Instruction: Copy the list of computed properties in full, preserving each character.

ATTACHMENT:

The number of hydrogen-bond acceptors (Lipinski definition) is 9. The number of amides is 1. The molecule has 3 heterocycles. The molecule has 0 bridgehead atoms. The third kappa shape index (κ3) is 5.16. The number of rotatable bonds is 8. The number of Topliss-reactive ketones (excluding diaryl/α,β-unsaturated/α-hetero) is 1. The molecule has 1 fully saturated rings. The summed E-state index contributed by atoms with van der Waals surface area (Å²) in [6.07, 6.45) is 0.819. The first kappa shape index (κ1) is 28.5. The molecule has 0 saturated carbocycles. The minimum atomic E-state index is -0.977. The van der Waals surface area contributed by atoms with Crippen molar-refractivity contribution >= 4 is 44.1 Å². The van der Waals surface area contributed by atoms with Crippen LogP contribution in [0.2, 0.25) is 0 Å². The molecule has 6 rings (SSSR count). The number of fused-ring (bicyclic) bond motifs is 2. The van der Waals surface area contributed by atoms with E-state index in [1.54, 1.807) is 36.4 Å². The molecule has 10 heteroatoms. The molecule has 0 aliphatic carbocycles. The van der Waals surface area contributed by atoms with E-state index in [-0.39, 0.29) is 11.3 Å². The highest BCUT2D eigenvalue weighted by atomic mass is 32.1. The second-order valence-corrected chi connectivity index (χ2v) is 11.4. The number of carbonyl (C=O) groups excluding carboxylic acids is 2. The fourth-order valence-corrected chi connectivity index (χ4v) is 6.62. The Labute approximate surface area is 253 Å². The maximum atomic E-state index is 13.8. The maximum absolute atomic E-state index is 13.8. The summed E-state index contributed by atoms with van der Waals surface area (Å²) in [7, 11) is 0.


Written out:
The number of hydrogen-bond acceptors (Lipinski definition) is 9. The number of amides is 1. The molecule has 3 heterocycles. The molecule has 0 bridgehead atoms. The third kappa shape index (κ3) is 5.16. The number of rotatable bonds is 8. The number of Topliss-reactive ketones (excluding diaryl/α,β-unsaturated/α-hetero) is 1. The molecule has 1 fully saturated rings. The summed E-state index contributed by atoms with van der Waals surface area (Å²) in [6.07, 6.45) is 0.819. The first kappa shape index (κ1) is 28.5. The molecule has 0 saturated carbocycles. The minimum atomic E-state index is -0.977. The van der Waals surface area contributed by atoms with Crippen molar-refractivity contribution >= 4 is 44.1 Å². The van der Waals surface area contributed by atoms with Crippen LogP contribution in [0.2, 0.25) is 0 Å². The molecule has 6 rings (SSSR count). The number of fused-ring (bicyclic) bond motifs is 2. The van der Waals surface area contributed by atoms with E-state index in [1.54, 1.807) is 36.4 Å². The molecule has 10 heteroatoms. The molecule has 0 aliphatic carbocycles. The van der Waals surface area contributed by atoms with E-state index in [-0.39, 0.29) is 11.3 Å². The highest BCUT2D eigenvalue weighted by atomic mass is 32.1. The second-order valence-corrected chi connectivity index (χ2v) is 11.4. The number of carbonyl (C=O) groups excluding carboxylic acids is 2. The fourth-order valence-corrected chi connectivity index (χ4v) is 6.62. The Labute approximate surface area is 253 Å². The maximum atomic E-state index is 13.8. The maximum absolute atomic E-state index is 13.8. The summed E-state index contributed by atoms with van der Waals surface area (Å²) in [7, 11) is 0.